Iteration-Aware LDPC Code Design for Low-Power Optical Communications

    •  Koike-Akino, T.; Millar, D.S.; Kojima, K.; Parsons, K.; Miyata, Y.; Sugihara, K.; Matsumoto, W., "Iteration-Aware LDPC Code Design for Low-Power Optical Communications", IEEE/OSA Journal of Lightwave Technology, DOI: 10.1109/JLT.2015.2477881, ISSN: 0733-8724, Vol. 34, No. 2, pp. 573-581, January 2016.
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      • @article{Koike-Akino2016jan,
      • author = {Koike-Akino, T. and Millar, D.S. and Kojima, K. and Parsons, K. and Miyata, Y. and Sugihara, K. and Matsumoto, W.},
      • title = {Iteration-Aware LDPC Code Design for Low-Power Optical Communications},
      • journal = {IEEE/OSA Journal of Lightwave Technology},
      • year = 2016,
      • volume = 34,
      • number = 2,
      • pages = {573--581},
      • month = jan,
      • doi = {10.1109/JLT.2015.2477881},
      • issn = {0733-8724},
      • url = {}
      • }
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    Communications, Signal Processing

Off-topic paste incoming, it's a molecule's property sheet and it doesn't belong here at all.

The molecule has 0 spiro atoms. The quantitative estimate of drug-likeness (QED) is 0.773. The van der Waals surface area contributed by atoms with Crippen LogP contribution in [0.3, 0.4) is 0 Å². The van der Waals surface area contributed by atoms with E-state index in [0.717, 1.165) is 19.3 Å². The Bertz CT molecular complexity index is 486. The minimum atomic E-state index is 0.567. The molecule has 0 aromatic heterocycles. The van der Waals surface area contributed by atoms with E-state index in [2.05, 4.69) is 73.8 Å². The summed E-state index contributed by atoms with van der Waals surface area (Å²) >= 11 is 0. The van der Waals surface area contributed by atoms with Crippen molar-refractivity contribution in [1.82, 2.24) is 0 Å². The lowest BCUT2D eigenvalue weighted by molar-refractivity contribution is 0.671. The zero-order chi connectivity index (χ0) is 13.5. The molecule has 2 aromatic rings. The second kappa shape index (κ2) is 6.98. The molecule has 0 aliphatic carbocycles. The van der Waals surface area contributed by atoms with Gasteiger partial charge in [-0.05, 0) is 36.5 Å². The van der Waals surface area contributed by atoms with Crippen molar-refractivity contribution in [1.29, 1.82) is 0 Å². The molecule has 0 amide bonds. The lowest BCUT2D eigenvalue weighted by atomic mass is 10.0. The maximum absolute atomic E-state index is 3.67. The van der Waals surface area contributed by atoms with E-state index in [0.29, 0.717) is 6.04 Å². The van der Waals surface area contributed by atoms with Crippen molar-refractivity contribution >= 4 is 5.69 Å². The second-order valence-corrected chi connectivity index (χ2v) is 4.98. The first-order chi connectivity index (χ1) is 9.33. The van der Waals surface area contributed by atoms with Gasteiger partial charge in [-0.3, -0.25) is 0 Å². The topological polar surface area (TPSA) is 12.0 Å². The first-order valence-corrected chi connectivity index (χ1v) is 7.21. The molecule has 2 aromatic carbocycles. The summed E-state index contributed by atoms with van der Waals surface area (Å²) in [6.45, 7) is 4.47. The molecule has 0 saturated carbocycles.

Recent low-density parity-check (LDPC) codes have shown capacity-approaching performance for various communications systems. However, their promising performance cannot always be obtained due to practical constraints such as finite codeword length, finite iteration, finite memory, and finite precision. In this paper, we focus on a practical design method of highperformance LDPC codes under a constraint of finite-iteration decoding for low-power optical communications. We introduce an iteration-aware LDPC code design approach, which is based on decoding trajectory in extrinsic information transfer (EXIT) chart analysis. It is demonstrated that an LDPC code designed by the conventional curve-fitting method exhibits nearly 2 dB of penalty when the maximum number of iterations is limited. The results suggest that the LDPC code should be adaptively changed, e.g., when the number of decoding iterations is decreased to save power consumption.We also extend our design method to a multiobjective optimization concept by taking average degrees into account, so that the threshold and the computational complexity are minimized at the same time. The proposed Pareto-optimal codes can achieve additional 2 dB gain or 50% complexity reduction at maximum, in low-power decoding scenarios.